The Senate Committee on Homeland Security and Governmental Affairs cleared the way Wednesday for a variety of technology measures to move to the Senate floor, approving 14 bills and one nomination in a rapid-fire business meeting.
“We’re not solving all the problems of the world, but certainly within our jurisdiction, we are taking a look at individual problems and, in a bipartisan fashion, we’re working and we are coming up with a solution,” said committee Chairman Ron Johnson, R-Wis.
Among the bills were the FITARA Enhancement Act of 2017, the Border Security Technology Accountability Act and the Hack the Department of Homeland Security Act.
The FITARA legislation proposes removing the sunsets on PortfolioStat reviews and the IT Dashboard, while extending the Federal Data Center Consolidation Initiative for two more years.
Sen. Steve Daines, R-Mont., who sponsored the bill, said it would bolster critical functions laid out in the original 2014 law.
“The bill that I have simply ensures that these programs continue to modernize technology, promote transparency and eliminate duplicative and unnecessary,” he said.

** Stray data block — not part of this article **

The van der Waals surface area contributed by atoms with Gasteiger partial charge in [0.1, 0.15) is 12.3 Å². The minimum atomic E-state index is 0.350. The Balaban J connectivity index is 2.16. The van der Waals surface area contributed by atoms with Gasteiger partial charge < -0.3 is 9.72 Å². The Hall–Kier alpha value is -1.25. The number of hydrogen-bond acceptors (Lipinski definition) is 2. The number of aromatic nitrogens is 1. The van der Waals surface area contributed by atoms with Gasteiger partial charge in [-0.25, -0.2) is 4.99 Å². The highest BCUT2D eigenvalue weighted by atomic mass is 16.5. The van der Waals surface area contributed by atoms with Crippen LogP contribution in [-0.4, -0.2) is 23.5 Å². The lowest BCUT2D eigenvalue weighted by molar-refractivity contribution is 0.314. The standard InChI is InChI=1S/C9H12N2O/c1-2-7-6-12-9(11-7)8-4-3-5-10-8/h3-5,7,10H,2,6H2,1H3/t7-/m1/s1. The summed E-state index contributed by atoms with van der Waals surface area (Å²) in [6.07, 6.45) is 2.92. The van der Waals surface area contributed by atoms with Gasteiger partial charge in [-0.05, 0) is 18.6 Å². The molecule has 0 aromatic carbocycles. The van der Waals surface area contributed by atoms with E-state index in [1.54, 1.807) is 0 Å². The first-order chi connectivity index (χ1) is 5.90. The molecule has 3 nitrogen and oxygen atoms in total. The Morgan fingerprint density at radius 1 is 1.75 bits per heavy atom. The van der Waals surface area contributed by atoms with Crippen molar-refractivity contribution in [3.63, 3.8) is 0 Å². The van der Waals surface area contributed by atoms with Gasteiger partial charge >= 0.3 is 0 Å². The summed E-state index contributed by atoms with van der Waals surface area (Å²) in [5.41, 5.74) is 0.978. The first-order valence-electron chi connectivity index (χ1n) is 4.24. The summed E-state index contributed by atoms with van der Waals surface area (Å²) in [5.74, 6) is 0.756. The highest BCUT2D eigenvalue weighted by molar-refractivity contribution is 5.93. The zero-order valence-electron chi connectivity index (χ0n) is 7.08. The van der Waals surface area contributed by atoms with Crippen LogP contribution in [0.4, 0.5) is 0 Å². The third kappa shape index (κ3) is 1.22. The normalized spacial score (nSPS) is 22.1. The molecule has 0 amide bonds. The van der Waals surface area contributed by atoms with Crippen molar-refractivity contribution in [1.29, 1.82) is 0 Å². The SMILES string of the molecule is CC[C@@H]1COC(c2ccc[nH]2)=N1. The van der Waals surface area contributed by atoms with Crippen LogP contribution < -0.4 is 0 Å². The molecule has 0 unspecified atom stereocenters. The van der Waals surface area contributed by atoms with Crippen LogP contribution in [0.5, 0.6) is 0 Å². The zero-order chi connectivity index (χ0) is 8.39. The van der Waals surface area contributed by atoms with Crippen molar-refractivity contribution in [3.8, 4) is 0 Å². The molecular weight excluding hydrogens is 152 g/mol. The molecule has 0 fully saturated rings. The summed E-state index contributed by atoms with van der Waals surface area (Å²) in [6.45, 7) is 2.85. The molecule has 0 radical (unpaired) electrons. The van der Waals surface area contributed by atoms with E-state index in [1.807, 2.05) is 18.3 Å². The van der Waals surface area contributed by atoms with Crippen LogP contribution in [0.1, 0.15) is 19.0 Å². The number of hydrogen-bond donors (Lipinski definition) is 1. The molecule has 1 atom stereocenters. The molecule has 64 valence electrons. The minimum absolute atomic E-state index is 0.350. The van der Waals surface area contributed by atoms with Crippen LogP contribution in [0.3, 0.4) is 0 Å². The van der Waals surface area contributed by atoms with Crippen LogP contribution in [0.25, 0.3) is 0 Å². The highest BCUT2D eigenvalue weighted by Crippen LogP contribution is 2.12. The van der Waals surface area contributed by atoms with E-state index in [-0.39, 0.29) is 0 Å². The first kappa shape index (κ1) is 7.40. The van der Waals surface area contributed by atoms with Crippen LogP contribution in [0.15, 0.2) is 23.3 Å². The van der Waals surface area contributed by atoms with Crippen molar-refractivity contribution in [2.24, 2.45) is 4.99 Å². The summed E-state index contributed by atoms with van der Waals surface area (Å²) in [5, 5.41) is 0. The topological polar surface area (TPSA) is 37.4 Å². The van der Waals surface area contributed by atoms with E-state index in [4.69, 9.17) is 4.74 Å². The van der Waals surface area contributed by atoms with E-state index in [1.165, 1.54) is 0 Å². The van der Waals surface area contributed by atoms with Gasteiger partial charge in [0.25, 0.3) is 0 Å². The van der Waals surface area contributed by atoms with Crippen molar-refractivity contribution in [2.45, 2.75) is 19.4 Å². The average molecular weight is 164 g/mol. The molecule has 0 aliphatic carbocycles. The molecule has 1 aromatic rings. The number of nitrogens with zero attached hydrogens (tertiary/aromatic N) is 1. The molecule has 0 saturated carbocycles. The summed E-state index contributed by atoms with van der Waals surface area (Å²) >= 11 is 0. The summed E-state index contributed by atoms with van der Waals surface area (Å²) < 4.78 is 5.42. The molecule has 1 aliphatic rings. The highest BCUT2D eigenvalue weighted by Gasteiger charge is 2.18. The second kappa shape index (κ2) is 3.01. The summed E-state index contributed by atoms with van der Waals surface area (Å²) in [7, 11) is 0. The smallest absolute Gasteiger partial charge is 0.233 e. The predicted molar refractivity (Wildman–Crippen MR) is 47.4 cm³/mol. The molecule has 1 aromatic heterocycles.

The Hack the DHS Act would set up a bug bounty pilot within the Department of Homeland Security, where white-hat hackers would gain access to agency network systems to identify vulnerabilities for cash rewards.
The legislation follows the model set by the Department of Defense for its bug bounty programs, and Sen. Rob Portman, R-Ohio, said such programs could be very successful at DHS and maybe at other agencies.
“It’s worked well at the Pentagon,” he said. “They’ve experimented with large contracts to identify network vulnerabilities. Over 200 vulnerability reports came in from these white hat hackers in the first six hours alone.”
The Border Security Technology Accountability Act would require DHS to set baselines for major acquisition programs related to technology deployed for border operations and would require agencies to establish cost, schedule and performance thresholds as well as implementation goals centering on contractor performance.
And another bill approved by the committee, the Connected Government Act, would require federal agencies to make their websites mobile-friendly.
The bills will now head to the Senate floor to await votes.